EL PASO COUNTY — It’s a day filled with painful memories.
As thousands lost their lives in the terrorist attacks on American soil 20 years ago.
Miles away, as the tragedy was unfolding on the east coast, another scene was unfolding for military leaders in El Paso County.
For Gen. Ralph E. “Ed” Eberhart (Ret), then commander of the North American Aerospace Defense Command (NORAD), the beginning of his day started off business as usual.
“I had just returned from my morning run when I got a call on the hotline from Cheyenne Mountain,” Eberhart said.
When he learned there had been a hijacking on a commercial flight. He remembers a few thoughts running through his head.
“One it probably wasn’t a hijacking, two if it was, it was I hate to say a typical hijacking but hijackings like we’ve seen in the past,” Eberhart said.
He arrived at his office on then-Peterson Air Force Base when he turned on the news and saw the image of the first tower at the World Trade Center.
“Two things confused me, one it was day so visual flight rules,” Eberhart said, “I mean there's no way somebody could accidentally fly into the World Trade Center, secondly based on the debris, it wasn't a light airplane.”
“It didn’t take too long for us to realize this was not a random act, this was an attack,”
He picked up the phone and called the Cheyenne Mountain Operations Center, where commander Gen. Mike Gould (Ret.) was working with his team to respond.
“It didn’t take too long for us to realize this was not a random act, this was an attack,” Gould said.
The blast doors were closed at the operations center, Gould says this is the first time they were closed over the fear of a threat. Something that had been practiced over the years.
“It wasn’t that big of a deal for those in the mountain because our training kicked in, but it did heighten our awareness that this wasn’t an exercise, this was for real,” Gould said. “For the first time since Pearl Harbor, we were actually being attacked in our own country, and I think that realization is what really hit everybody, that this is changing the world.”
Communication during crisis
With NORAD’s creation after the Cold War, many practices were put in place in defense of those scenarios.
At the time, the Federal Aviation Administration (FAA) primarily had control of airspace across the continental United States.
“We had phone numbers for the FAA, but we didn’t have a hotline,” Gould said. He added throughout the response they kept the phone line open to the FAA, they never hung up the phone.
Over the years, radars for the U.S. were retired at NORAD, “we assumed anything originating in the United States was a law enforcement issue, which is a reasonable assumption,” Eberhart said.
Then came the decision to ground all aircraft, many flights coming from overseas were redirected to Canada. Some were redirected to Alaska.
“I'll go to my grave believing that as a result of that we might have saved another hijacked airplane or two, I'm not sure,” Eberhart said.
Response in the years following
As commander of NORAD, Eberhart spent the following days and years developing the nation’s response.
Some of the discussions included whether or not to reopen Reagan National Airport.
“My argument was, then you let the terrorists decide what we’re going to do and what we’re not going to do, don’t let ‘em decide that- we decide what we’re going to do,” Eberhart said.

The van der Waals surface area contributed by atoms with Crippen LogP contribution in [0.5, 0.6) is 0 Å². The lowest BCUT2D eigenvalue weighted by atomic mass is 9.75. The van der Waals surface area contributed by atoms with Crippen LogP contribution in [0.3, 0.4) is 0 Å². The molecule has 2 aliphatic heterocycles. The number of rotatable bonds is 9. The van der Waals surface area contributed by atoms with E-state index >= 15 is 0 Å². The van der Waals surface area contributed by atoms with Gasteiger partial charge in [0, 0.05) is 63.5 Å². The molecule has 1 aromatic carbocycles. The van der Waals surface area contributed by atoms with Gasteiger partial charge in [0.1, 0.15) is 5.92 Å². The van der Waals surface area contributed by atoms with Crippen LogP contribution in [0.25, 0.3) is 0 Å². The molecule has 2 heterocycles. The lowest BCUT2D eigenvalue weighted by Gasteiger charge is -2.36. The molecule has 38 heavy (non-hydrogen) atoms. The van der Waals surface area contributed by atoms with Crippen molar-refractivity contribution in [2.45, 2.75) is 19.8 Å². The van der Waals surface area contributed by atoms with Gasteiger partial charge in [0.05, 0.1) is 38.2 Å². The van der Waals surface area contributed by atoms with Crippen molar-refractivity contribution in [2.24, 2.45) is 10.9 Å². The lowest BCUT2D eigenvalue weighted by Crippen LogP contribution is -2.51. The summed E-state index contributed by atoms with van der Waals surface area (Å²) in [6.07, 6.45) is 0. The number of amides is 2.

One of the big concerns also included securing cockpits, and adding all of the security precautions now commonplace at airports across the country.
The general found himself in congressional hearings, many times with questions over what training exercises did or did not occur before September 11th.
“I also think it would’ve been somewhat ironic, I can’t imagine myself going to the President, or the Secretary of Defense and saying 'we want to practice shooting down airliners' in case they might be hijacked. I think they would’ve gotten a new commander right away,” Eberhart said.
For Eberhart, the changes made in the years to come, including the creation of U.S. Northern Command (NORTHCOMM) , which coordinates the defense of threats made to the United States, are important to the country’s security.
“The things that I asked myself that day and I asked myself the next three years, the year we were standing up NORTHCOMM and the two years commander is first of all why haven’t we been attacked again- it tells me we were doing something right,” Eberhart said.
A commitment to serve
Lt. Gen Mike Gould was a relatively new Brigadier General on Sept.11th.
“Changes that happened on that day served as sort of a reinvigorating of my commitment to serve,” Gould said.
He later went on to serve as Superintendent of the U.S. Air Force Academy. The lessons from that day are things he worked to instill in the next generation of military leaders.
“One of the key lessons that kept coming back to me was the importance of training and readiness,” Gould said.
One thing that stands out - the teamwork amongst the military during the response.
“I remember General Eberhart's leadership very clearly when he finally did come to the mountain,” Gould said, “One of the things he emphasized was for everyone to take copious notes, knowing we would be questioned for years.”
As the war continued on for decades overseas, Eberhart looks back at the events of that day and recalls saying the war would make other wars looked short.
For him, it’s important not to declare victory.
“It’s because we’ve taken the fight to the enemy, it’s been an away game, we don’t want it to be a home game,” Eberhart said, “we need to stay the course, we can’t just continue to do what we’ve done in the past because we’ve become too predictable.”